Commuting Meals & Incidental    $48.43 per diem           435.86          435.86              NA              NA
 Expenses.                       x 9 training
                                 days
                                 (equivalent to
                                 75% of full per
                                 diem).
Non-Commuting Meals &           $64.57 per diem           645.71              NA          645.71          645.71
 Incidental Expenses.            x (7 training
                                 days) + $48.43
                                 x (4 first and
                                 last days of
                                 travel 75% of
                                 total).
Commuting Motor Vehicle Costs.  100-mile commute          522.00          522.00              NA              NA
                                 x $0.58 per
                                 mile x 9
                                 training days.
Non-Commuting Motor Vehicle     100-mile round-            58.00              NA           58.00              NA
 Costs.                          trip x $0.58
                                 per mile.
Training Time (Opportunity      65 hrs. training        3,942.95        3,942.95        3,942.95        3,942.95
 Cost).                          x loaded hourly
                                 wage.
Commuting Driving Time          (100-mile round         2,016.05        2,016.05              NA              NA
 (Opportunity Cost).             trip / 27 mph
                                 commuting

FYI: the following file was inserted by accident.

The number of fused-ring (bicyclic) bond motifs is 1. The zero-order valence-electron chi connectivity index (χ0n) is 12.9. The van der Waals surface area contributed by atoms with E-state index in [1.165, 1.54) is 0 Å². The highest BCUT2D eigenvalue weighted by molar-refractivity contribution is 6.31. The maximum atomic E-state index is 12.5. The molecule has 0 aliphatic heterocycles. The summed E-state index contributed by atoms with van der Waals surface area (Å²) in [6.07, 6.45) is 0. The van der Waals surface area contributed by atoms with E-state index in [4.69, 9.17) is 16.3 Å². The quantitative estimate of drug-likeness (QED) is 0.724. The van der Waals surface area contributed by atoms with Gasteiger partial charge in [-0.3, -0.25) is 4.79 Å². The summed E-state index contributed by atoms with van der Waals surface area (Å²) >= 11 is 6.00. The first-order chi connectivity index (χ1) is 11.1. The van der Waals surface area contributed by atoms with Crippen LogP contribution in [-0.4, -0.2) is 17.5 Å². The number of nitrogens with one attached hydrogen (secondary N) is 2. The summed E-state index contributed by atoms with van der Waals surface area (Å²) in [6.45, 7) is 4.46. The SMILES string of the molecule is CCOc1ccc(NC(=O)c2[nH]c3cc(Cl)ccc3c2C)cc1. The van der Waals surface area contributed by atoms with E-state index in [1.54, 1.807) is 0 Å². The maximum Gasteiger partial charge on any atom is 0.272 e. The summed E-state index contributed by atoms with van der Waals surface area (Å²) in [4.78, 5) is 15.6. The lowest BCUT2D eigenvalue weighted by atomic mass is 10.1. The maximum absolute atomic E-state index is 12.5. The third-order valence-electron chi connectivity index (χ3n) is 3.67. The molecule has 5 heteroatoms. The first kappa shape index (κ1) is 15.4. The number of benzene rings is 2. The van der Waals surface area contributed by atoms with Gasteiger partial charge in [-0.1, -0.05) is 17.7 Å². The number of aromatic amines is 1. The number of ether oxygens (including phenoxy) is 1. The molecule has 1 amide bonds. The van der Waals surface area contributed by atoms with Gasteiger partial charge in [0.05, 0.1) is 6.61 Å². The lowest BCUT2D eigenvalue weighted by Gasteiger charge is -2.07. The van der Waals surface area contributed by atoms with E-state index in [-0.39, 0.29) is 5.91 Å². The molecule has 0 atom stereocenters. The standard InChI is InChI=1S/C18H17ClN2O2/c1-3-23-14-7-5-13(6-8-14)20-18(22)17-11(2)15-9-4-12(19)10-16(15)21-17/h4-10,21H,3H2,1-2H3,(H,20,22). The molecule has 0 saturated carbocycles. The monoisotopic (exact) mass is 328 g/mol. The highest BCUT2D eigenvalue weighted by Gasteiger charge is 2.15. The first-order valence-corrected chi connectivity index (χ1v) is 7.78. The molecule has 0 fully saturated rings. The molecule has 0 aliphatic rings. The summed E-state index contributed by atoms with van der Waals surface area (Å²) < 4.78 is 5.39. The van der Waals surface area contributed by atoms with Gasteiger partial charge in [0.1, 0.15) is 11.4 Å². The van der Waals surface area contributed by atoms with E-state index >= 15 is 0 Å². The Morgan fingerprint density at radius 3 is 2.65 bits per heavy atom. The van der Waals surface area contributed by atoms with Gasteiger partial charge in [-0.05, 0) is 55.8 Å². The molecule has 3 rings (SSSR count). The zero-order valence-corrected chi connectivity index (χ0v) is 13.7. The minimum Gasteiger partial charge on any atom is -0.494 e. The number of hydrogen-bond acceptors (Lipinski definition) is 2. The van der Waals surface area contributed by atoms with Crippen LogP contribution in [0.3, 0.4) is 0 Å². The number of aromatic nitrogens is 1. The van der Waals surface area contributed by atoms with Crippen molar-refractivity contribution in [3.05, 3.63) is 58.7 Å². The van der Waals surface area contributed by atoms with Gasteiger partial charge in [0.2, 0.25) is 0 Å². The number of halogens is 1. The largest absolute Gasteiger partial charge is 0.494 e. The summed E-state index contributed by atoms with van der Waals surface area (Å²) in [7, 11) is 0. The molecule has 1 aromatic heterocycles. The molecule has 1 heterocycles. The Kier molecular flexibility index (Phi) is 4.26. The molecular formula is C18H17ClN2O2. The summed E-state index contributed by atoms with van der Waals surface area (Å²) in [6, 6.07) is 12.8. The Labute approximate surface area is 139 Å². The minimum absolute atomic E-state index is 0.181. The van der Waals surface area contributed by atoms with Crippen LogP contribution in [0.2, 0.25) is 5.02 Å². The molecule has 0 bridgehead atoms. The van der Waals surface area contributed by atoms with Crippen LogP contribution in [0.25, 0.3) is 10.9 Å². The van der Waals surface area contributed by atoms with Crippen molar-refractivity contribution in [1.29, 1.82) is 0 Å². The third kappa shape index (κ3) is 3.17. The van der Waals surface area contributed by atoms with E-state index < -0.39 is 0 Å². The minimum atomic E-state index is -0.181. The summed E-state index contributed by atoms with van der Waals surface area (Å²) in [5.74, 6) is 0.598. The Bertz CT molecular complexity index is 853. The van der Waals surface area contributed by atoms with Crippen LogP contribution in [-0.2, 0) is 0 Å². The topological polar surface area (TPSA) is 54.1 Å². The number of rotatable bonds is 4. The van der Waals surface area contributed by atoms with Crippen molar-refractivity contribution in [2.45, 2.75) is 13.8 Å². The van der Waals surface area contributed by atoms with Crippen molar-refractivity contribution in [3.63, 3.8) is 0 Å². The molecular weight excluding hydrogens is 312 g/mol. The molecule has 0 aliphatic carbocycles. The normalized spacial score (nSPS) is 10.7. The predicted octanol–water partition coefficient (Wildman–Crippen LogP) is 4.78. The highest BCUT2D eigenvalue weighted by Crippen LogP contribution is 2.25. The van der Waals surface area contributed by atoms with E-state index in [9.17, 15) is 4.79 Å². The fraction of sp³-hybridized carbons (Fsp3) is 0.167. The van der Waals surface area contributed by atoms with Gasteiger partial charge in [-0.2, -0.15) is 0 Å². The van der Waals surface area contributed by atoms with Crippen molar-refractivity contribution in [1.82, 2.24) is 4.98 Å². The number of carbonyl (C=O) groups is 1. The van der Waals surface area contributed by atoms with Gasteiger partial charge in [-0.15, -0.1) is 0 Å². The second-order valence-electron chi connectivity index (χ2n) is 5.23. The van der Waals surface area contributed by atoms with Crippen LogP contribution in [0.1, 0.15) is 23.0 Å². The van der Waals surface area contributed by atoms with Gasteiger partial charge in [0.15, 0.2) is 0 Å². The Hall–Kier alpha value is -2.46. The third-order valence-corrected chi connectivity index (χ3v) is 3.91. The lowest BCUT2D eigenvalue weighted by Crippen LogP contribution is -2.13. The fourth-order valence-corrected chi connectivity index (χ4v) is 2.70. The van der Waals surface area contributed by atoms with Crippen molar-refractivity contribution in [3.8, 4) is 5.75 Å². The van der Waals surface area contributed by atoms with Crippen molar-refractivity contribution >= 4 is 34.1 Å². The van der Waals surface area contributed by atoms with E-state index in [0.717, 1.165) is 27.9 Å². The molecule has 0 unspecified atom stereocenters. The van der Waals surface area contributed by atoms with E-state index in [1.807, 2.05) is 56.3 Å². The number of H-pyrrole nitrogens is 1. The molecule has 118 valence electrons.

speed) x loaded
                                 hourly wage x 9
                                 days.
One Non-Commuting Driving Time  (100-mile round           224.01              NA          224.01              NA
 (Opportunity Cost).             trip / 27 mph
                                 commuting
                                 speed) x loaded
                                 hourly wage.
One Flying Time (Opportunity    16 hours x                970.57              NA              NA          970.57
 Cost).                          loaded hourly
                                 wage.
                                                 ---------------------------------------------------------------
    Total Cost per Mariner....  ................  ..............        8,899.05        8,132.31        9,228.15
----------------------------------------------------------------------------------------------------------------
Note: Totals may not sum due to independent rounding.
    Table 8, ``Cost Savings to Individuals,'' shows how the
introduction of newly inspected vessels, and turnover from subsequent
years, impact costs over a 10-year period of analysis. It should be
noted that the renewal costs only enter in Year 6, when the first
cohort of original MMCs from Year 1 would be eligible to renew, given
turnover in the first 5 years. The affected population in this analysis
are reflected in the columns ``Original MMCs'' and ``Renewals'' in
table 10. We showed this population previously in table 3. As shown in
table 8, the Coast Guard estimates the total discounted costs savings
to mariners of this deregulatory savings analysis over a 10-year period
of analysis to be about $249.2 million using a 7-percent discount rate.
We estimate the annualized cost savings over 10 years to be about $35.5
million using a 7-percent discount rate.
                                                                              Table 8--Cost Savings to Individuals
------------------------------------------------------------------------------------------------------------------------------------------------------------------------------------------------
                                                                                  Total cost                Renewal                      Total
                                                           Effective   Original       of                     fee +     Total annual     annual      Grand total     Grand total     Grand total